I was just talking with an AI professor at a Halloween party, and he told me that he now requires his students to run all their papers through Grammarly before turning them in.
That reminded me of this old Out In Left Field post; it also made me wonder to what extent we can all learn from the feedback–imperfect though it is–provided by automated editors like Grammarly.
Common Core-inspired grammar fallacies, and why we need paper graders
An article in a February issue of Edweek, Will the Common Core Step Up Schools’ Focus on Grammar?, repeats the false choice I blogged about earlier between isolated grammar lessons and unstructured reading and writing assignments:
Determining the best approach for teaching grammar and semantics is now once again a critical conversation topic. Should teachers dedicate time to stand-alone grammar lessons and tasks—diagramming sentences, for instance, or memorizing the differences between adjectives and adverbs? Or can students learn the language system through broad writing and reading?
Later on in the piece, however, author Liana Heitin acknowledges that the Common Core, at least accordingly to some interpretations, has taken a middle ground, appearing to embrace what I’ve called “applied syntax”:
The standards do, however, focus more on grammar application than most previous state standards, some say—which could encourage more authentic grammar work.
On the other hand, the standards (and their professional interpreters) still fall for Fallacy II: failing to factor out those aspects of grammar that native English speakers already know:
the grammar skills in the content standards don’t differ too much from most previous state standards… For instance, they ask students to ‘use an apostrophe to form contractions’ and ‘form and use regular and irregular verbs’—benchmarks that shouldn’t much surprise teachers.
“Whereas before it was OK for a kid to identify nouns, now, it’s that they actually have to be able to use them and use them correctly,” said [one teacher].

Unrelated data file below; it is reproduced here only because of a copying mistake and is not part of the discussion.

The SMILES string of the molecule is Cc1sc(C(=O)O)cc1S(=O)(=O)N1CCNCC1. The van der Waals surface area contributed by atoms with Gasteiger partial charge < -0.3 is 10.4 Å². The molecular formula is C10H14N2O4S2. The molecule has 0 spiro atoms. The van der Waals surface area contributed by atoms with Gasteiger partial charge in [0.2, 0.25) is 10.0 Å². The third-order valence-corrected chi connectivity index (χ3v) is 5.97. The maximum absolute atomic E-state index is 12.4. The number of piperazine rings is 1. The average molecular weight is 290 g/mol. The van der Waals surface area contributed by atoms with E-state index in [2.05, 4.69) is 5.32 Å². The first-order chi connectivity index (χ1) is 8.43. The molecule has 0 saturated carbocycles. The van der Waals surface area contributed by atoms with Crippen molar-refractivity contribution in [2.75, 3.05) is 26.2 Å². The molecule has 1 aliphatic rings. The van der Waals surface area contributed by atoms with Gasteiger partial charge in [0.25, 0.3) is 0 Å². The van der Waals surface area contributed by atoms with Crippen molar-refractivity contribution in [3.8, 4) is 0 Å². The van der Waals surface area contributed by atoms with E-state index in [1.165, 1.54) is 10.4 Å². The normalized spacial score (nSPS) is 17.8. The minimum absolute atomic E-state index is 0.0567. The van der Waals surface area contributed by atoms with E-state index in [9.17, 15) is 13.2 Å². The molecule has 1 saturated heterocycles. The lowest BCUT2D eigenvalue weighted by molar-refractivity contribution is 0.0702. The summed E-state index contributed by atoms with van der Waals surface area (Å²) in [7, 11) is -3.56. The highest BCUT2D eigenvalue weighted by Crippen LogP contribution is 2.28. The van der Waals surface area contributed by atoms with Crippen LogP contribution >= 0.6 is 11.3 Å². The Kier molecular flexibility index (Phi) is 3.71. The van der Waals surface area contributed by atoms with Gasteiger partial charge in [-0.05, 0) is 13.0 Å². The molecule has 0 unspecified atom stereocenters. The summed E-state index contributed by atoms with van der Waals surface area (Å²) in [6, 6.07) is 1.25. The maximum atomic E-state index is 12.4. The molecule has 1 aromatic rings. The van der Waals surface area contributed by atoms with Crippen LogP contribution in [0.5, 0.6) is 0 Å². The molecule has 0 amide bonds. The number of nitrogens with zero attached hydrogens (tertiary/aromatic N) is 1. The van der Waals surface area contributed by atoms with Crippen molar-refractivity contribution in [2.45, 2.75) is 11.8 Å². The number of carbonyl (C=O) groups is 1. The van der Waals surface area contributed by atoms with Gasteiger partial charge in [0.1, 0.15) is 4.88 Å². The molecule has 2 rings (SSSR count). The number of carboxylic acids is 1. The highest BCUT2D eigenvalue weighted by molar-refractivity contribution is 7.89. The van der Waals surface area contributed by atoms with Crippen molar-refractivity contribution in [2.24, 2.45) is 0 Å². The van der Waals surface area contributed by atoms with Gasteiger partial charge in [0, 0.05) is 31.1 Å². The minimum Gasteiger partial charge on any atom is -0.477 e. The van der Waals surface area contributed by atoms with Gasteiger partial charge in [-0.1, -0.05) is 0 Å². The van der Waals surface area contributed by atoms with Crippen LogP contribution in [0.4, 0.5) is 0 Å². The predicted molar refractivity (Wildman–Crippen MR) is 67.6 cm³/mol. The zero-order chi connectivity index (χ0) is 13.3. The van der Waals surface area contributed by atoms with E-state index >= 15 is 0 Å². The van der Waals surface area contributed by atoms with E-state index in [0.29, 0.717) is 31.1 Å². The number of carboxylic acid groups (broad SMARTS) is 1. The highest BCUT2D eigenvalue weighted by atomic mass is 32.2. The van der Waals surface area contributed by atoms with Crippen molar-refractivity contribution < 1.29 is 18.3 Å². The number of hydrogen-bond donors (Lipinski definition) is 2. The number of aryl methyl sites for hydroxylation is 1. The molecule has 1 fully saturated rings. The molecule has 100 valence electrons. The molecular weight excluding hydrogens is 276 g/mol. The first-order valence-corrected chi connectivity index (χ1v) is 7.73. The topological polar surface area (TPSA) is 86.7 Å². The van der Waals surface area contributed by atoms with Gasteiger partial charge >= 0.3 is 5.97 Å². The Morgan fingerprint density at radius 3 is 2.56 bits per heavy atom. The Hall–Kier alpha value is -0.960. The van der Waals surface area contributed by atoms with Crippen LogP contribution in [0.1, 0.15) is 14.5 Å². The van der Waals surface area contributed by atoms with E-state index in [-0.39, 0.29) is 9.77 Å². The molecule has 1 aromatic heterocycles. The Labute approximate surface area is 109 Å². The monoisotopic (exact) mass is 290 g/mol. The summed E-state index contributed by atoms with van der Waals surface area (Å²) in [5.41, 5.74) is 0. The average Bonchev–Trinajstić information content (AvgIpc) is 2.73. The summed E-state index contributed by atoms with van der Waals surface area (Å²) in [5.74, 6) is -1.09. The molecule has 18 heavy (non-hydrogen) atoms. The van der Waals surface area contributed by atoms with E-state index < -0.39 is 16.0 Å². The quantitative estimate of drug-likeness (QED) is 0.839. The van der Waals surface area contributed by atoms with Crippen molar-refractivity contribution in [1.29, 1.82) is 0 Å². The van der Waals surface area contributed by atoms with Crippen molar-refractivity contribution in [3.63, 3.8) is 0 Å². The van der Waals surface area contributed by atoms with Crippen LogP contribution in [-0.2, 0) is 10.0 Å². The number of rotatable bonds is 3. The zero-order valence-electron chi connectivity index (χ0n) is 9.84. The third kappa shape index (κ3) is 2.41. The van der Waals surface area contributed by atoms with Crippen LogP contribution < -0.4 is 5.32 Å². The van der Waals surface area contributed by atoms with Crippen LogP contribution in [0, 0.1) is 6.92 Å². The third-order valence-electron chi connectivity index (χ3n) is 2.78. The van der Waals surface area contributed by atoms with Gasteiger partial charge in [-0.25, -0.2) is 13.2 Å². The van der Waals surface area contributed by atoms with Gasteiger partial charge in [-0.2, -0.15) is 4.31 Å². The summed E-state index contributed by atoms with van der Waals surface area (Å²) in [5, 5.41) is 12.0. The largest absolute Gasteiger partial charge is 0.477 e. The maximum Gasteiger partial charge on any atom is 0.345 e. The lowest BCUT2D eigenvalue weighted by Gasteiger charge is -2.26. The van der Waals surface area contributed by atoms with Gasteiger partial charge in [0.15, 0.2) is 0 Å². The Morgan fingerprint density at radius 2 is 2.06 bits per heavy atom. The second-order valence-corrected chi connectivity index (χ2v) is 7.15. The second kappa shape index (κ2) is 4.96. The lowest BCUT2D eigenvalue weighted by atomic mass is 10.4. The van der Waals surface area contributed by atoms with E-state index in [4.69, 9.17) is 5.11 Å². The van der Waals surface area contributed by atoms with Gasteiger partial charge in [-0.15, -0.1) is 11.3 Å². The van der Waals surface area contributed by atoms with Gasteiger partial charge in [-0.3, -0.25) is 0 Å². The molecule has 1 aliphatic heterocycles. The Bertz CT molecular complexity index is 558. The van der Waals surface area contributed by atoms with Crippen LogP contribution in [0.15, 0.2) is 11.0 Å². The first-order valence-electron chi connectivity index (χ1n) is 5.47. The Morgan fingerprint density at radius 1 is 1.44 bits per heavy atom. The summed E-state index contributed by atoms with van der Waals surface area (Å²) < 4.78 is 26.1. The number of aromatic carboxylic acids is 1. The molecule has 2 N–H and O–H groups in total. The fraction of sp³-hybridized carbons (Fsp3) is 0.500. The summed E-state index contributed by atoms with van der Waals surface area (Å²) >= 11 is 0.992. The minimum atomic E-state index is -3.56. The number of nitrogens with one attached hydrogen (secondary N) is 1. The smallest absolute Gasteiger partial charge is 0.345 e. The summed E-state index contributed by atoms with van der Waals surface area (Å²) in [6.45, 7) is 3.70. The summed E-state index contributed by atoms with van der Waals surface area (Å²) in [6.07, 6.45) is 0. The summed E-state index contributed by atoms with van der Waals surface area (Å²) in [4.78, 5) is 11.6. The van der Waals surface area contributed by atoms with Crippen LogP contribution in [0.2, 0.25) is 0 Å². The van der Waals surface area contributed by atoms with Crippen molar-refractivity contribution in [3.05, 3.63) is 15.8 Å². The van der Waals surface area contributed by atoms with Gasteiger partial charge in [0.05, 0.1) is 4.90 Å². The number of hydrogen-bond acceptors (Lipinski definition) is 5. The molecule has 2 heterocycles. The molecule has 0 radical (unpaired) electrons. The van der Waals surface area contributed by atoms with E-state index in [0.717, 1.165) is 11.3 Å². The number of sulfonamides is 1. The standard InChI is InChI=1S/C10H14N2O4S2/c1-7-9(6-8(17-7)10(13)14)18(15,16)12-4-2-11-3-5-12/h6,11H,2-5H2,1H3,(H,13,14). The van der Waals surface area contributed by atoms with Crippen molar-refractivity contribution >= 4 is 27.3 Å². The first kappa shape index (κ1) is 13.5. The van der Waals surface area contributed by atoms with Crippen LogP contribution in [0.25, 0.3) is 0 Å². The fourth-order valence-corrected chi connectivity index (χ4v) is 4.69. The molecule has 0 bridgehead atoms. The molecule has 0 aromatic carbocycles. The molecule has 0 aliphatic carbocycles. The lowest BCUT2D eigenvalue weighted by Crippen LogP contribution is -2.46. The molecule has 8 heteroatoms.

Native English speakers do need to learn written conventions like when to use an apostrophe; they don’t need to learn how to conjugate English verbs and how to use English nouns. The latter skills belong in Common Core Standards for ESL, not Common Core Standards for ELA.
However willing teachers are to teach native speakers how to conjugate verbs and use nouns, Liana Heitin and the teacher she quotes have reservations about embedding grammar instruction in the feedback-on-multiple-writing-drafts approach I suggested earlier:
The realities of classroom management can make teaching grammar through writing tough as well. “Ideally, you wouldn’t have to teach [basic grammar skills] in isolation—you’d be having students writing a paper and then correcting it,” said Meghan Everette, a 3rd grade teacher…. “But it doesn’t really work out that way.”
“Young students need a lot of direction in learning new skills, she said. And managing that kind of individualized task with 20 or 30 students is just too time consuming.”
Yes, as I noted earlier, marking up a stack of student papers is one of the most tedious teaching tasks out there. And yet, teachers used to do that regularly. If that’s too much to ask of today’s teachers, then let’s try something similar to the classroom teacher vs. classroom management labor-division I suggested in my last post. In addition to classroom teachers, let’s hire paper graders—akin to those we find in large college classes. Again, we can safely offset the cost of the added personnel by increasing average class size.
Not all of the student self-correction process needs to be labor-intensive for teachers. Many errors needn’t be explicitly pointed out in order for students to fix them. Sometimes it’s just a matter of requiring students to actually re-read, and proofread, their papers—something that fewer and fewer seem to be in the habit of doing.
Teachers can also motivate careful revisions with minimal time expenditure by harnessing the tremendous editorial power of the Word Limit. As anyone who has faced one of these can tell you, cutting out words without sacrificing content generally involves drastically improving your prose. So why not ask students to reduce their word count, say, by 50%, without eliminating any content, from penultimate to final draft?